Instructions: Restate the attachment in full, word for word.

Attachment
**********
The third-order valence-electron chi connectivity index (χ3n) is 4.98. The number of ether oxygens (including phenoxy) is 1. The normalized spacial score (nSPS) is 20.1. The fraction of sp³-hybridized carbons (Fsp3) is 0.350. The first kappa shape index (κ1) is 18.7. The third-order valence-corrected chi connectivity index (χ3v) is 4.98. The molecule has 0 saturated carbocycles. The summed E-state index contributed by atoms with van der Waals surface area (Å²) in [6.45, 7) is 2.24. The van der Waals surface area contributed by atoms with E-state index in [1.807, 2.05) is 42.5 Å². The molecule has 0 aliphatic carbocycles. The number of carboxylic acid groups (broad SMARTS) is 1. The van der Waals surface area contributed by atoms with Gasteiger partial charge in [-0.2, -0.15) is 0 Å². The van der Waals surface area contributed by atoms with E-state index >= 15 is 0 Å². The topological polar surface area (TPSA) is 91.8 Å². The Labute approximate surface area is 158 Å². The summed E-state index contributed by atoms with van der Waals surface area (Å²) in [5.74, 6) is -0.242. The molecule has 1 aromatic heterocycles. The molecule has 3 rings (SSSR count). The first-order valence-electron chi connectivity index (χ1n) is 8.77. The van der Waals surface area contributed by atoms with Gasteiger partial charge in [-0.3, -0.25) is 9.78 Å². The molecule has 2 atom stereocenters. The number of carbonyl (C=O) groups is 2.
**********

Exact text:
The third-order valence-electron chi connectivity index (χ3n) is 4.98. The number of ether oxygens (including phenoxy) is 1. The normalized spacial score (nSPS) is 20.1. The fraction of sp³-hybridized carbons (Fsp3) is 0.350. The first kappa shape index (κ1) is 18.7. The third-order valence-corrected chi connectivity index (χ3v) is 4.98. The molecule has 0 saturated carbocycles. The summed E-state index contributed by atoms with van der Waals surface area (Å²) in [6.45, 7) is 2.24. The van der Waals surface area contributed by atoms with E-state index in [1.807, 2.05) is 42.5 Å². The molecule has 0 aliphatic carbocycles. The number of carboxylic acid groups (broad SMARTS) is 1. The van der Waals surface area contributed by atoms with Gasteiger partial charge in [-0.2, -0.15) is 0 Å². The van der Waals surface area contributed by atoms with E-state index >= 15 is 0 Å². The topological polar surface area (TPSA) is 91.8 Å². The Labute approximate surface area is 158 Å². The summed E-state index contributed by atoms with van der Waals surface area (Å²) in [5.74, 6) is -0.242. The molecule has 1 aromatic heterocycles. The molecule has 3 rings (SSSR count). The first-order valence-electron chi connectivity index (χ1n) is 8.77. The van der Waals surface area contributed by atoms with Gasteiger partial charge in [-0.3, -0.25) is 9.78 Å². The molecule has 2 atom stereocenters. The number of carbonyl (C=O) groups is 2.